Steele: Falling leaves free gift to the garden

Small maple and birch leaves are my favourites as they decompose quickly without being shredded.

The killing frost the night of Nov. 10 ended our lovely, long autumn.

It’s definitely time to finish outdoor tasks as snow could start to fall any day now.

Good soil and mulch are two cornerstones of xeriscape/water-wise gardening. Fall is the perfect time to load up on free materials to make compost for improving soil next year or to mulch gardens and turf.

There’s a bounty of fallen leaves—and so many uses for them.

Here are some suggestions:

Do the final lawn mowing and leave shredded leaf/grass clippings on the lawn to rot and rebuild the soil.

Leave small leaves where they fall in garden beds to form a natural mulch.

Rake mounds of leaves around tender plants to provide some winter protection.

Pile leaves thickly over root vegetables and leeks to keep the ground from freezing so they can be dug as needed through winter. You may need to secure the leaves by placing wire over or around them.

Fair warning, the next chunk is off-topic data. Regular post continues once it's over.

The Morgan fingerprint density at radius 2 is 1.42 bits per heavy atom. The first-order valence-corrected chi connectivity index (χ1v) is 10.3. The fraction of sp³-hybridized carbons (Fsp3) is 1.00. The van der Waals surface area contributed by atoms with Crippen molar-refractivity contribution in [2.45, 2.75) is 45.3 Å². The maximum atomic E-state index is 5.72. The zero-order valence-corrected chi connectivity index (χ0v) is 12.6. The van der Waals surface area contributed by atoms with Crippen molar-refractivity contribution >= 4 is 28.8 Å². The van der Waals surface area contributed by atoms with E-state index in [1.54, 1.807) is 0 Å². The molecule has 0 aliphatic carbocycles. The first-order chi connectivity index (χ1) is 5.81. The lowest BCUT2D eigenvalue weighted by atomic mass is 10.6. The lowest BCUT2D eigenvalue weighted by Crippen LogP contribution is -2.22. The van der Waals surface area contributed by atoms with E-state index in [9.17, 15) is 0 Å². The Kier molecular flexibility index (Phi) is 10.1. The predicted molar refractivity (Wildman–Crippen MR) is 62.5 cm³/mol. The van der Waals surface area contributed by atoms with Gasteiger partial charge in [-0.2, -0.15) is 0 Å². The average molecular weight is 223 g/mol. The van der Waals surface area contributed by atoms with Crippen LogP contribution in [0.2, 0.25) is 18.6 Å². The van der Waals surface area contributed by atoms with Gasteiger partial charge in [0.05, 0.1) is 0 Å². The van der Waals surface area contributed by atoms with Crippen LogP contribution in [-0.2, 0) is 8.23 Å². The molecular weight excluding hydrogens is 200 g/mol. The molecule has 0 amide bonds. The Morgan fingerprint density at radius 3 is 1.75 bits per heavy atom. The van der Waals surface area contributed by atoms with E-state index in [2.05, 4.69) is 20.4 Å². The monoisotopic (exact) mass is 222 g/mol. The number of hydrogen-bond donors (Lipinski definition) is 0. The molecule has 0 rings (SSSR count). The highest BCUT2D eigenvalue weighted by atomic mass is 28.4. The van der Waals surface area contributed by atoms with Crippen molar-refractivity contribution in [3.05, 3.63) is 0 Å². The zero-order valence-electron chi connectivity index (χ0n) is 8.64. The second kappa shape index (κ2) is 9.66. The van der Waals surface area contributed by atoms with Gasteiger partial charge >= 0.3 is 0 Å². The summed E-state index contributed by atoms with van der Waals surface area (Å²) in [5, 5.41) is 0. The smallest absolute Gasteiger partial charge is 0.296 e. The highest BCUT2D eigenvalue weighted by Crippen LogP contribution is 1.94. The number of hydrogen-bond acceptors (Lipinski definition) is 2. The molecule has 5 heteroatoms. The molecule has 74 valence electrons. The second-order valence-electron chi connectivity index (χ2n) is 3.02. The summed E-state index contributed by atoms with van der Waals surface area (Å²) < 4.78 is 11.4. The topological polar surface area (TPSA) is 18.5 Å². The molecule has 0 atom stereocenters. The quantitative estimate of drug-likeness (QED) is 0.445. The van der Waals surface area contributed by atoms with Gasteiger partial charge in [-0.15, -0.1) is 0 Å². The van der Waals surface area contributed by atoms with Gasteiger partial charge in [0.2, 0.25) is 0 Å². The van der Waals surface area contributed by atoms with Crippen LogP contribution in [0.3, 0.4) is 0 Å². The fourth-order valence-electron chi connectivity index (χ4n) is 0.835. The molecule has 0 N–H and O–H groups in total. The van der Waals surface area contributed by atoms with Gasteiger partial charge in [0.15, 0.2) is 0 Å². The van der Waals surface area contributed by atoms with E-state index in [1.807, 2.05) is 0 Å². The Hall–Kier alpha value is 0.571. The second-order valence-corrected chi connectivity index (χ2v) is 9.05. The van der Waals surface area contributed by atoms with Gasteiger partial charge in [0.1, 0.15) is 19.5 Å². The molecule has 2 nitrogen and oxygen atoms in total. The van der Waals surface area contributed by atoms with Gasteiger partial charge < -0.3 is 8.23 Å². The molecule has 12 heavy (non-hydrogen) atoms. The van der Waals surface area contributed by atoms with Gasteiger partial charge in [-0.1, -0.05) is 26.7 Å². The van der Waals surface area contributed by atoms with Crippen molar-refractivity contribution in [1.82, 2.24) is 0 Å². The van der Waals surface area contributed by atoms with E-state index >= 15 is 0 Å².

The ‘protection’ leaves can be layered into the compost bin in spring.

Make leaf mould by spraying water into yard waste bags of leaves. Fasten them shut and leave overwinter (preferably in a sunny place). Next spring you’ll have chunky, nutrient-rich, leaf mould to dig into garden soil or use as mulch.

Earthworms may even grow in the sealed bags.

This form of soil amendment and mulch is very effective in helping to hold nutrients and moisture, especially in fast-draining, sandy soil.

It’s important to use coloured or black bags. Leaves don’t seem to decompose in clear plastic.

An alternative is to make a big pile of leaves—moistening layers as you make the pile. Then cover with a coloured tarp and seal around the edges with wood or rocks to keep the pile moist over winter.

For larger leaves and some garden debris, composting can be speeded up and volume drastically reduced by shredding with an electric mower.

Alternating layers of leaves and smashed Halloween pumpkins will make great compost for next spring.

Rake up and send all walnut leaves to the landfill compost. They contain a compound that inhibits growth of some plants.

Recently on my neighbourhood walk, I was excited to spot many bags full of small maple and birch leaves. They are my favourites as they decompose quickly without being shredded.

I’ll be filling up my trusty little car and hauling them home to make more compost.

I save some bags of small leaves to layer in, each time kitchen scraps get added to my black composter.

Without the leaves (dry material) being added there is just a slimy mess next spring, not good compost/soil.

Another way to use kitchen green waste is to dig a trench in an empty vegetable garden, then dump the fruit and vegetable scraps into the trench and cover with soil.

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